Wild Dog Adventure Riding

Riding: Plan, Report and Racing => Ride Reports => Topic started by: MRK Miller on August 11, 2019, 02:28:44 am

Title: Val to Greyling stad ghost town
Post by: MRK Miller on August 11, 2019, 02:28:44 am
So the past week, not weekend, my Good buddy and i decided its time to put his newly revamped ktm to the test, and see if it will keep up with the klr. We would do the trip, the family and i did a few weekends ago, but will stick to the gravel as much as possible. Wednesday was our last of day, so we decided the day before on that day, since the route was already there, but for a few changes here and there. Through Nigel we got our first taste of gravel, which was a gravel highway
 
For some or other reason the gps did not want to do the guide thing. I would select the route, it would show it to me, but when i press go, it does not give the route. It shows where i am, but no route. I had a idea of where to go, but this scenario would rob us of a piece of road. Somewhere on the route the road turned into a stone infested two track, which made for interesting riding. The scenery was great, rolling hills of grass lands, filled with grazing cattle, and sheep. The pace was easy. Hennie was patient with all the stops to check the route. There were these wonderful stone houses everywhere.

Just after that, on the one uphill i saw to my left, one of my favorite animals. A Jackal standing in the veld watching us. I slammed on the brakes, in the hope of a picture but the phone battery had gone flat. It was a beauty. We stood and watched as it disappeared into the grass over the hill. My day was officially made. From there we headed on ward to a T-juction, where the gps said left then right to Val. But this was tar, Which on bacecamp is still gravel. Will have to inform them. Did look like a new tar road, hopefully not for very long. We did pass a turn of unto gravel, and we hesitated if we should, but the gps said straight on the tar til the next turn off to the right, also tar, R547. This is when we realized we should have taken the gravel, but that was now a few km back, and Hennie having only a 6.5 lt fuel tank was worried about his fuel, which would catch us later anyway. So onward to the right on the tar still. Doubt started to fill my mind as to weather we were on the wright rode. So we stopped ad had a chat to some fence builders on the road. They confirmed, straight on. Shortly after this we reached the gravel road from which we would have excited had we taken the earlier gravel. We reached Val, only to find everything closed and being painted in the dining area. So we look around some, when the oak who served us the last time, suddenly showed up, and asked if we wanted serves. We wanted breakfast,was our reply. He invited us in to the bar where we placed our order. About 30 min he said. This gave us time to explore the hotel and the mad of the area, to find the old bridge where the whiskey train derailed. The rooms in the hotel were open this time around, and i found one that would fit Monica and myself honeymoon number 20 very well, and it was not even that far to ride. I think they go at R900 a night. Returning back, our breakfast was ready, and so the coffee. We enjoyed a peace full breakfast,while chatting to our Congolese friend, who served us with a smile, even though we were the only once there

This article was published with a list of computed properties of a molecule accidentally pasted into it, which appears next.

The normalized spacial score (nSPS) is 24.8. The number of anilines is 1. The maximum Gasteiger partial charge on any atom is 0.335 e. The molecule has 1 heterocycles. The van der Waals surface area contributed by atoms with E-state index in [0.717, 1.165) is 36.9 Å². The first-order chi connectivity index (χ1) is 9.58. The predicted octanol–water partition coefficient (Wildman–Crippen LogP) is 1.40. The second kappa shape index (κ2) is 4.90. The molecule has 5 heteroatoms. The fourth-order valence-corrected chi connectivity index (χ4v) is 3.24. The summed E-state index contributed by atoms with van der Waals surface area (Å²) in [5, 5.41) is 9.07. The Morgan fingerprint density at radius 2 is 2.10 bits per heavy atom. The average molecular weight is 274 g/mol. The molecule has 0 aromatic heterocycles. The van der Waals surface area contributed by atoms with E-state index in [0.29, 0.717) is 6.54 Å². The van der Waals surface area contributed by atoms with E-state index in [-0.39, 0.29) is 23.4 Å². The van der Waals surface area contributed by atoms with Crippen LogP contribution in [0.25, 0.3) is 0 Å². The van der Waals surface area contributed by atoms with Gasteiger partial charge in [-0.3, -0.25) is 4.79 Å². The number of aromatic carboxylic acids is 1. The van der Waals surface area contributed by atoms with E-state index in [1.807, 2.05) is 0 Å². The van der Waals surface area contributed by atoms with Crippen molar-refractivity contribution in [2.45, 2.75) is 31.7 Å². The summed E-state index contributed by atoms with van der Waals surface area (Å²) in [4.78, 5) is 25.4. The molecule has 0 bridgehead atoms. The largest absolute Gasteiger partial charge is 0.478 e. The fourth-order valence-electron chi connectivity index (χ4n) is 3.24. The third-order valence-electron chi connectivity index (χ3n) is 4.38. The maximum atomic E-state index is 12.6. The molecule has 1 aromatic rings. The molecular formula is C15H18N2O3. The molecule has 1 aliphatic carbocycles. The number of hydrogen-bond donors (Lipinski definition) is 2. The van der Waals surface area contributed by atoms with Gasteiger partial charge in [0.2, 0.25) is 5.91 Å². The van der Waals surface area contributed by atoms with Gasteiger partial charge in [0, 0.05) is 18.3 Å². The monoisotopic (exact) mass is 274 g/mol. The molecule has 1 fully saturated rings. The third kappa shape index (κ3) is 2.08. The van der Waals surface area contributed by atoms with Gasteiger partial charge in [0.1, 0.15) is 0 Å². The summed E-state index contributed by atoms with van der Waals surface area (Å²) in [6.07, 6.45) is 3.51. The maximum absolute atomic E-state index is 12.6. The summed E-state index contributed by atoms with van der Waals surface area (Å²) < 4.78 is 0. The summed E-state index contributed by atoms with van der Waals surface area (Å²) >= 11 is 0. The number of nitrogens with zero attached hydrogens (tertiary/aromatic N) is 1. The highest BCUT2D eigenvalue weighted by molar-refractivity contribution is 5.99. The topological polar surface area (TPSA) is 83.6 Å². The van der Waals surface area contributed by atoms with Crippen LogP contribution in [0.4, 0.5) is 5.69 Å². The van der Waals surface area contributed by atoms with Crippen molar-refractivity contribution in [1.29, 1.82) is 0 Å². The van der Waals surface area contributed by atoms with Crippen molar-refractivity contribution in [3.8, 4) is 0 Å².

From there we proceeded to hunt down the old bridge, to see if maybe some had missed a whiskey bottle that was lying under a grass bush or something. We found the bridge, and if there is still a old bottle of the good stuff lying there somewhere, it will stay till someone else finds it. We left with only clean coke to drink.

We made our way into Greylingstad, where Hennie suggested we first find a fuel station then get back to the lost city, which we did. It is a funny place, and since being there previously i always wandered what happened here, how long ago. This time there was a old man looking after cattle, so i asked him if he knew of the history of the place. In broken English he tried to explain, with any real sense. Then Hennie came and asked him in Afrikaans, and in better Afrikaans than my own he proceeded to explain. Apparently some of his people live there till 1994. Because they could not really afford cars those days, it was not a problem to walk up to where the houses were.

 

After 1994, most of them got access to motor cars which now was a problem because no one could ride up to there houses. So they all moved down into the now town and informal settlement Nthorwane Where they had streets to there houses. I must say i was a bit disappointed as i though these were old ruins from much much more way back.